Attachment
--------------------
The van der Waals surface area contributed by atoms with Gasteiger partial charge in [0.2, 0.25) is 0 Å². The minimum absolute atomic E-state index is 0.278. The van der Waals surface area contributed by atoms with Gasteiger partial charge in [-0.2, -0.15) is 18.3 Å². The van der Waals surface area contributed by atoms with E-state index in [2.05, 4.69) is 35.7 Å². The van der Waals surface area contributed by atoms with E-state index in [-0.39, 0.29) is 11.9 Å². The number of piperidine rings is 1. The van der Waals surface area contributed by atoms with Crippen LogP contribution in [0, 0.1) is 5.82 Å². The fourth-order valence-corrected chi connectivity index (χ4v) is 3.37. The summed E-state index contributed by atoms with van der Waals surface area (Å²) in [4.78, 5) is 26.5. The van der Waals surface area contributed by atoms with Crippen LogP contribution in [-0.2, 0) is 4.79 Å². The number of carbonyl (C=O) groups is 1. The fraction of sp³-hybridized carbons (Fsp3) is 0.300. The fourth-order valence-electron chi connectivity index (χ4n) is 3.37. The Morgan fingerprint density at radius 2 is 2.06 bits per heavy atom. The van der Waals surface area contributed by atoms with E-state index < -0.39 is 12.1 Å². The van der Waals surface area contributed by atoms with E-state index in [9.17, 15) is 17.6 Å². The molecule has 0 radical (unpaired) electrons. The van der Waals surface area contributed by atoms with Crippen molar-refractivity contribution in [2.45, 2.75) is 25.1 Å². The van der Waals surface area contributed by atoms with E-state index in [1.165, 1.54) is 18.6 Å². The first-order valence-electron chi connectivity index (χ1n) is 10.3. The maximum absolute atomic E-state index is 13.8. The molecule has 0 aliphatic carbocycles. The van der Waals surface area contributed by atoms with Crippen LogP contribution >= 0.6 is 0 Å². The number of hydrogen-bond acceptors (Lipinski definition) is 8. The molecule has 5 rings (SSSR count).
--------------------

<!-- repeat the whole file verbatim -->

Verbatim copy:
The van der Waals surface area contributed by atoms with Gasteiger partial charge in [0.2, 0.25) is 0 Å². The minimum absolute atomic E-state index is 0.278. The van der Waals surface area contributed by atoms with Gasteiger partial charge in [-0.2, -0.15) is 18.3 Å². The van der Waals surface area contributed by atoms with E-state index in [2.05, 4.69) is 35.7 Å². The van der Waals surface area contributed by atoms with E-state index in [-0.39, 0.29) is 11.9 Å². The number of piperidine rings is 1. The van der Waals surface area contributed by atoms with Crippen LogP contribution in [0, 0.1) is 5.82 Å². The fourth-order valence-corrected chi connectivity index (χ4v) is 3.37. The summed E-state index contributed by atoms with van der Waals surface area (Å²) in [4.78, 5) is 26.5. The van der Waals surface area contributed by atoms with Crippen LogP contribution in [-0.2, 0) is 4.79 Å². The number of carbonyl (C=O) groups is 1. The fraction of sp³-hybridized carbons (Fsp3) is 0.300. The fourth-order valence-electron chi connectivity index (χ4n) is 3.37. The Morgan fingerprint density at radius 2 is 2.06 bits per heavy atom. The van der Waals surface area contributed by atoms with E-state index < -0.39 is 12.1 Å². The van der Waals surface area contributed by atoms with E-state index in [9.17, 15) is 17.6 Å². The molecule has 0 radical (unpaired) electrons. The van der Waals surface area contributed by atoms with Crippen molar-refractivity contribution in [2.45, 2.75) is 25.1 Å². The van der Waals surface area contributed by atoms with E-state index in [1.165, 1.54) is 18.6 Å². The first-order valence-electron chi connectivity index (χ1n) is 10.3. The maximum absolute atomic E-state index is 13.8. The molecule has 0 aliphatic carbocycles. The van der Waals surface area contributed by atoms with Crippen LogP contribution >= 0.6 is 0 Å². The number of hydrogen-bond acceptors (Lipinski definition) is 8. The molecule has 5 rings (SSSR count).